From the Principal – The full story

Dear members of the Whitefriars College family,

I have really enjoyed watching the Olympics over the last couple of weeks. They have been a welcome distraction from the news of the day and have provided us all with something to collectively cheer about. It seems too, that we cheer even more loudly when the person for whom we are barracking is the underdog or who has overcome an adversity along the way. There are many such stories which have emerged from the games of the XXXII Olympiad in Tokyo. By way of example I would like to just highlight one.

One of my favourite pastimes is surfing. I have to admit to not being very good at it but I love it and I also have a little understanding of the skills, level of commitment and sometimes even the courage that is required to become a great surfer. At these Olympics, surfing was introduced as an official sport for the first time. Competing for Australia was a fellow by the name of Owen Wright. I would not classify Owen as a household name like Kelly Slater or Mick Fanning, but he has competed at the highest level of the sport for many years with some success.

In 2015 Wright was on the verge of winning his first world title when he sustained life changing injuries during practice at the notorious pipeline break in Hawaii. As a result of his accident Owen suffered traumatic brain injury caused by concussion and bleeding on the brain. During months of rehabilitation, he had to learn to walk again, let alone be able to stand up on a surfboard. It took Owen 4 months to return to a surfboard and over a year before he was able to compete again.

After winning the bronze medal in Tokyo last week Owen spoke about the many battles he had gone through in the last few years. He said that it had been his family and close friends who stood beside him and supported him along with the goal of achieving his Olympic dream that kept him going through the darker times.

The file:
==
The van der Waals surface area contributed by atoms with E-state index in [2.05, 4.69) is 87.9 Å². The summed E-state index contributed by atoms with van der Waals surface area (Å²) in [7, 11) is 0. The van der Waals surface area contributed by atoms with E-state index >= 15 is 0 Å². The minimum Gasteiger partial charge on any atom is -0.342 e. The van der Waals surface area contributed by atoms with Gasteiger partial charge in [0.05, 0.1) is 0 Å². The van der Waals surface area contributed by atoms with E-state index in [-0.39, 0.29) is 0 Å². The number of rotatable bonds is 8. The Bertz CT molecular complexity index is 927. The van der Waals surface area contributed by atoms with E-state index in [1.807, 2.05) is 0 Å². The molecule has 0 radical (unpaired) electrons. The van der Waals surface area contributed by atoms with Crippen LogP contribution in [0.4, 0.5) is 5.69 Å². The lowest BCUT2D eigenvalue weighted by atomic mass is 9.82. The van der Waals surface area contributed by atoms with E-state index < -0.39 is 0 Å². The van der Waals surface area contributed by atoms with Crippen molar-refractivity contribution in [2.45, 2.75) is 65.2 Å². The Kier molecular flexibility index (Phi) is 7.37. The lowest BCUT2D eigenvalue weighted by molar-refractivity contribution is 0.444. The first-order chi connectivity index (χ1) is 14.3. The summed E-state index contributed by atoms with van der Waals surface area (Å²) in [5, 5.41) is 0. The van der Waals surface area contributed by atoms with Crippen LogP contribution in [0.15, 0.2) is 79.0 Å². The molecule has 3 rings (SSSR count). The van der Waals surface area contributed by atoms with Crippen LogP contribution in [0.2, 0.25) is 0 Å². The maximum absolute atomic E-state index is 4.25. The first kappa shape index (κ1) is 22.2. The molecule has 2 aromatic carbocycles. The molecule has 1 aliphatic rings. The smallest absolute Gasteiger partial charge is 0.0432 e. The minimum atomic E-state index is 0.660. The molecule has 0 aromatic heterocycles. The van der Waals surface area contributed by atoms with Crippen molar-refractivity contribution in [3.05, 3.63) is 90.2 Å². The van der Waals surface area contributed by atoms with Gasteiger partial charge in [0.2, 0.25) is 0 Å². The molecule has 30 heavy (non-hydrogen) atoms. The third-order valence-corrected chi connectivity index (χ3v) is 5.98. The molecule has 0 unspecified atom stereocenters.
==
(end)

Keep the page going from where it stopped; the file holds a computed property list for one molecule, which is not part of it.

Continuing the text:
Sometimes, it is only when we know the full story of a person’s life and experiences that we can truly appreciate what they have achieved. I am privileged to know the stories of some of the members of the Whitefriars community. Stories of students whose circumstances are so difficult that they should be applauded for just making it through the gates of school each day. Stories of parents who sacrifice so much, particularly during this time of pandemic, for the benefit of their children. Staff who give and give beyond that which should be expected even when their own lives are challenging enough.

Knowing these stories gives me a greater appreciation for the efforts and achievements of our community. The stories of these people remind me though, of the many stories of which I am not aware. Stories of hardship, emotionally, financially, physically, which are part of the fabric of the daily lives of many in the Whitefriars family. I am reminded too, therefore, not to be quick to judge the behaviour of others. Rather to do my best to understand the circumstances of their lives and to know how best to walk with and encourage them.

In Luke’s Gospel (Chapter 6) Jesus speaks of this very idea. Below I have provided two versions of the passage which puts into words the ideas presented above far better than I could.

37 “Do not judge, and you will not be judged. Do not condemn, and you will not be condemned. Forgive, and you will be forgiven. 38 Give, and it will be given to you. A good measure, pressed down, shaken together, and running over, will be poured into your lap. For with the measure you use, it will be measured to you.”

In other words, …

37-38 Don’t pick on people, jump on their failures, criticize their faults—unless, of course, you want the same treatment. Don’t condemn those who are down; that hardness can boomerang. Be easy on people; you’ll find life a lot easier. Give away your life; you’ll find life given back, but not merely given back—given back with bonus and blessing. Giving, not getting, is the way. Generosity brings generosity.

Mark Murphy